Sunday, April 25, 2010

BLT: Manna from Heaven

Today’s blog post title piggybacks off of yesterday’s discussion of biblical literacy. BLTs rank at the top of my list of expectations for Heaven, even to the point of serious comparisons with the manna the Israelites received in the desert. What’s that you say? You think I’m being melodramatic and sacrilegious. How dare you! This is no hyperbole, friend! I am going to be mightily disappointed, and frankly a bit miffed (talk about an eternal bait-and-switch) if I get to Heaven –and, mind you, that’s a pretty big IF to begin with—and there are no BLTs.

Don’t get me wrong. I love incense, I am down with singing hallelujahs, I can gyrate with the movement of the spheres, I can bask in the warmth and radiance of the empyrean light show, but eternity without a BLT…gasp…gulp…breathe in, breathe out.

Surely the summum bonum will include BLTs. I know, I know, I know, once we possess the beatific vision there will no longer be a need for anything else, but damn it, I love BLTs. It may not be a want or a need, but can’t it just be a nice bonus, a little lagniappe for fighting the good fight, racing the good race, being the good person.

BLTs possess many of the essential ingredients of salvation history. It is an allegorical symbol of God’s bountiful grace despite our manifold iniquities. When I taste that savory, crispy bacon, it not only makes my mouth water in ineffable delight, but it reminds me of the prodigal son who ate with the pigs before he humbly returned to his father to beg for his forgiveness. We are all prodigal sons and what better way to remember that than to eat bacon.

The perfectly toasted bread with mayonnaise spread all over it to an alluringly bright sheen is clearly an allusion to both the manna in the desert, which surely you have already surmised from my previous mention of it, and to the breaking of bread in the Last Supper and in the Holy Mass. Now, I’m not saying the bread is transubstantiated or anything, but its symbolism serves as a gentle reminder of Christ’s sacrifice for our sin and a sweet foretaste of the banquet that awaits those fortunate enough to attend the wedding feast planned for the elect.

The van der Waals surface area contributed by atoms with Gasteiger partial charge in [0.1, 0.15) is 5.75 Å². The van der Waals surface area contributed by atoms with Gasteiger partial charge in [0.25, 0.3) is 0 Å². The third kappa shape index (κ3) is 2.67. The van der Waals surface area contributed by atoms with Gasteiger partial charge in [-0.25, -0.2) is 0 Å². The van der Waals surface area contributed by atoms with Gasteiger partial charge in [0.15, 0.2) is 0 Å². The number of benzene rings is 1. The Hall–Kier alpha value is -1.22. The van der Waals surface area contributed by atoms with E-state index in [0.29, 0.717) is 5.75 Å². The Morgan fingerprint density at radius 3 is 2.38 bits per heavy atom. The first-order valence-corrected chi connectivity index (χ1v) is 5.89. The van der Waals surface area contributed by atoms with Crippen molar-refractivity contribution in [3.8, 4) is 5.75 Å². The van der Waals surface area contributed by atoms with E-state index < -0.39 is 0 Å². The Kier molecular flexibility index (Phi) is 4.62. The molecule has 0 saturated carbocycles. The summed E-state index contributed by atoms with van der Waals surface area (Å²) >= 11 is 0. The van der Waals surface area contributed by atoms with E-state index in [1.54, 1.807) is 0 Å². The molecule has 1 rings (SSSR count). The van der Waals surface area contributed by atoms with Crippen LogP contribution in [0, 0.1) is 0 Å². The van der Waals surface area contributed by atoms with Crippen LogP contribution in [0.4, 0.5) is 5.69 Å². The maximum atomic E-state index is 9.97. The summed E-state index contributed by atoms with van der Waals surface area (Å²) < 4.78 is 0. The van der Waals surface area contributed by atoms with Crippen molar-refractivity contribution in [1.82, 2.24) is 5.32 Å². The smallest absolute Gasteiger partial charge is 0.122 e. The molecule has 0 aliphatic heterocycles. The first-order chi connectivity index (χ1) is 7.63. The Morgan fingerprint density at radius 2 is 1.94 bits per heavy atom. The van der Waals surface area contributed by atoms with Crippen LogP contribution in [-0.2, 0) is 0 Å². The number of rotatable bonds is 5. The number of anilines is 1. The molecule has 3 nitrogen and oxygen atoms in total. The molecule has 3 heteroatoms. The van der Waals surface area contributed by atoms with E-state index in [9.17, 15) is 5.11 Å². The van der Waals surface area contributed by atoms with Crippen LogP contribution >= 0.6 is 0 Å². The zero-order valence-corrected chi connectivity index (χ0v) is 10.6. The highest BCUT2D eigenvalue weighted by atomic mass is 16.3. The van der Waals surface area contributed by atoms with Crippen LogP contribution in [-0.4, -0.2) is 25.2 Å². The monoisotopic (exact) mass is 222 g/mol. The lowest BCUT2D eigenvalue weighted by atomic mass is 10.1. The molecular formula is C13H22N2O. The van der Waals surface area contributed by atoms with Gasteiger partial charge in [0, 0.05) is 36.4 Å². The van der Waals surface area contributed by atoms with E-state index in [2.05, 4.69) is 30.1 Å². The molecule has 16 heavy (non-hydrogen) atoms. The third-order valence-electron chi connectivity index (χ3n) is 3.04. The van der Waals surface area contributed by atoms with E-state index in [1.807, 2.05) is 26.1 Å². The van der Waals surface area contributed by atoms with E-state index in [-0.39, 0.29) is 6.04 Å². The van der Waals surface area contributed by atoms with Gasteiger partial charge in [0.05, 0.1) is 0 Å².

Finally, as we all know, the Lord was quite fond of garden imagery. Recall the mustard seed story, or the sower and the seed parable, or his frequent reference to vineyards. No one can read the New Testament and fail to take note of Jesus’ affection for all the fruits and vegetables and general abundance of the garden. The tomato and lettuce remind us of the potential nourishment we may hope to receive if we tend the garden of his teachings and make our souls a soil conducive to the spiritual harvest of the triune God.

As you can see, BLTs symbolize many of the dogmatic principles of the Christian faith. It must not be folly then to hope for this trifling good to also be present in his eternal embrace. Its softness, lushness, and sumptuousness are a well wished for ambrosia that no doubt the Lord will supply to our hearts’ contentment. Maybe there should be an icon of Jesus eating a BLT, or on second thought, maybe not. : )

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